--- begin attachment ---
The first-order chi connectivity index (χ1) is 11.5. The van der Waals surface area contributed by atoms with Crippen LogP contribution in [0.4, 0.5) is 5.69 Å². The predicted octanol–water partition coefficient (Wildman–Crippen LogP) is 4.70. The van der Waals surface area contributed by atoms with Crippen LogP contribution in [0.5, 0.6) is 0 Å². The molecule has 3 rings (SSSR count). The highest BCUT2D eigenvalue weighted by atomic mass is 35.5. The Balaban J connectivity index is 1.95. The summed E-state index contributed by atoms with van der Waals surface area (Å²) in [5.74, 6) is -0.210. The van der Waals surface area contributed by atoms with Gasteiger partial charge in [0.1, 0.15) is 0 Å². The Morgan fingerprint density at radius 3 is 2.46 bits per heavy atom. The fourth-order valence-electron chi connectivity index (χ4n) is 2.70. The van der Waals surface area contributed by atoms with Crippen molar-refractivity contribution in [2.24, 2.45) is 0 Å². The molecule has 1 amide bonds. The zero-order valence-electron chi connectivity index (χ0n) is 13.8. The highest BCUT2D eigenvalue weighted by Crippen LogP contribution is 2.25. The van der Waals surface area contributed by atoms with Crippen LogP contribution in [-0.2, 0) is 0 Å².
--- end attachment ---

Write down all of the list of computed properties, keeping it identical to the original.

The first-order chi connectivity index (χ1) is 11.5. The van der Waals surface area contributed by atoms with Crippen LogP contribution in [0.4, 0.5) is 5.69 Å². The predicted octanol–water partition coefficient (Wildman–Crippen LogP) is 4.70. The van der Waals surface area contributed by atoms with Crippen LogP contribution in [0.5, 0.6) is 0 Å². The molecule has 3 rings (SSSR count). The highest BCUT2D eigenvalue weighted by atomic mass is 35.5. The Balaban J connectivity index is 1.95. The summed E-state index contributed by atoms with van der Waals surface area (Å²) in [5.74, 6) is -0.210. The van der Waals surface area contributed by atoms with Gasteiger partial charge in [0.1, 0.15) is 0 Å². The Morgan fingerprint density at radius 3 is 2.46 bits per heavy atom. The fourth-order valence-electron chi connectivity index (χ4n) is 2.70. The van der Waals surface area contributed by atoms with Crippen molar-refractivity contribution in [2.24, 2.45) is 0 Å². The molecule has 1 amide bonds. The zero-order valence-electron chi connectivity index (χ0n) is 13.8. The highest BCUT2D eigenvalue weighted by Crippen LogP contribution is 2.25. The van der Waals surface area contributed by atoms with Crippen LogP contribution in [-0.2, 0) is 0 Å².